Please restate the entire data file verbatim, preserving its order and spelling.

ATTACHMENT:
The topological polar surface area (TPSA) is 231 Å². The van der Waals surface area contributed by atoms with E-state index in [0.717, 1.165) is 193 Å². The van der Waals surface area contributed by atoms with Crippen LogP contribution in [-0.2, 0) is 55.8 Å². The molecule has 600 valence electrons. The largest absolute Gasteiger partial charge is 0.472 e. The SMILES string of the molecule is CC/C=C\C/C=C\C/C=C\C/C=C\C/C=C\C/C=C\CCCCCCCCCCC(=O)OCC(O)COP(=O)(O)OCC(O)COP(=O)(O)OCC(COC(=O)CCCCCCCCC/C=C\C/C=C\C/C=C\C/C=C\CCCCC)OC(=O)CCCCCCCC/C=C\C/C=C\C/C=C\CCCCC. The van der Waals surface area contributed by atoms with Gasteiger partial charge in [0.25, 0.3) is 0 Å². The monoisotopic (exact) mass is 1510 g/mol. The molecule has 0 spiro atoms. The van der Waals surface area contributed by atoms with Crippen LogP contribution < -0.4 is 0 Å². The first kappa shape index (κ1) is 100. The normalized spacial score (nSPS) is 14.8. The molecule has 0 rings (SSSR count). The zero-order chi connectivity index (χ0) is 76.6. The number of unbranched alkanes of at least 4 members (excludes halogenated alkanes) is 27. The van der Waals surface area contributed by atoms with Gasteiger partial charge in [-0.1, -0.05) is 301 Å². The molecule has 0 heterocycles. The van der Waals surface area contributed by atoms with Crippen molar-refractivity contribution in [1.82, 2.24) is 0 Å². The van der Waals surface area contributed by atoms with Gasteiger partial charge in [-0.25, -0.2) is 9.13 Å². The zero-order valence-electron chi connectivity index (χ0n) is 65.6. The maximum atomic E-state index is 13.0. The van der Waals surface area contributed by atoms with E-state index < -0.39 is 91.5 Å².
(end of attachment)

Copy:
The topological polar surface area (TPSA) is 231 Å². The van der Waals surface area contributed by atoms with E-state index in [0.717, 1.165) is 193 Å². The van der Waals surface area contributed by atoms with Crippen LogP contribution in [-0.2, 0) is 55.8 Å². The molecule has 600 valence electrons. The largest absolute Gasteiger partial charge is 0.472 e. The SMILES string of the molecule is CC/C=C\C/C=C\C/C=C\C/C=C\C/C=C\C/C=C\CCCCCCCCCCC(=O)OCC(O)COP(=O)(O)OCC(O)COP(=O)(O)OCC(COC(=O)CCCCCCCCC/C=C\C/C=C\C/C=C\C/C=C\CCCCC)OC(=O)CCCCCCCC/C=C\C/C=C\C/C=C\CCCCC. The van der Waals surface area contributed by atoms with Gasteiger partial charge in [0.25, 0.3) is 0 Å². The monoisotopic (exact) mass is 1510 g/mol. The molecule has 0 spiro atoms. The van der Waals surface area contributed by atoms with Crippen LogP contribution < -0.4 is 0 Å². The first kappa shape index (κ1) is 100. The normalized spacial score (nSPS) is 14.8. The molecule has 0 rings (SSSR count). The zero-order chi connectivity index (χ0) is 76.6. The number of unbranched alkanes of at least 4 members (excludes halogenated alkanes) is 27. The van der Waals surface area contributed by atoms with Gasteiger partial charge in [-0.1, -0.05) is 301 Å². The molecule has 0 heterocycles. The van der Waals surface area contributed by atoms with Crippen molar-refractivity contribution in [1.82, 2.24) is 0 Å². The van der Waals surface area contributed by atoms with Gasteiger partial charge in [-0.25, -0.2) is 9.13 Å². The zero-order valence-electron chi connectivity index (χ0n) is 65.6. The maximum atomic E-state index is 13.0. The van der Waals surface area contributed by atoms with E-state index < -0.39 is 91.5 Å².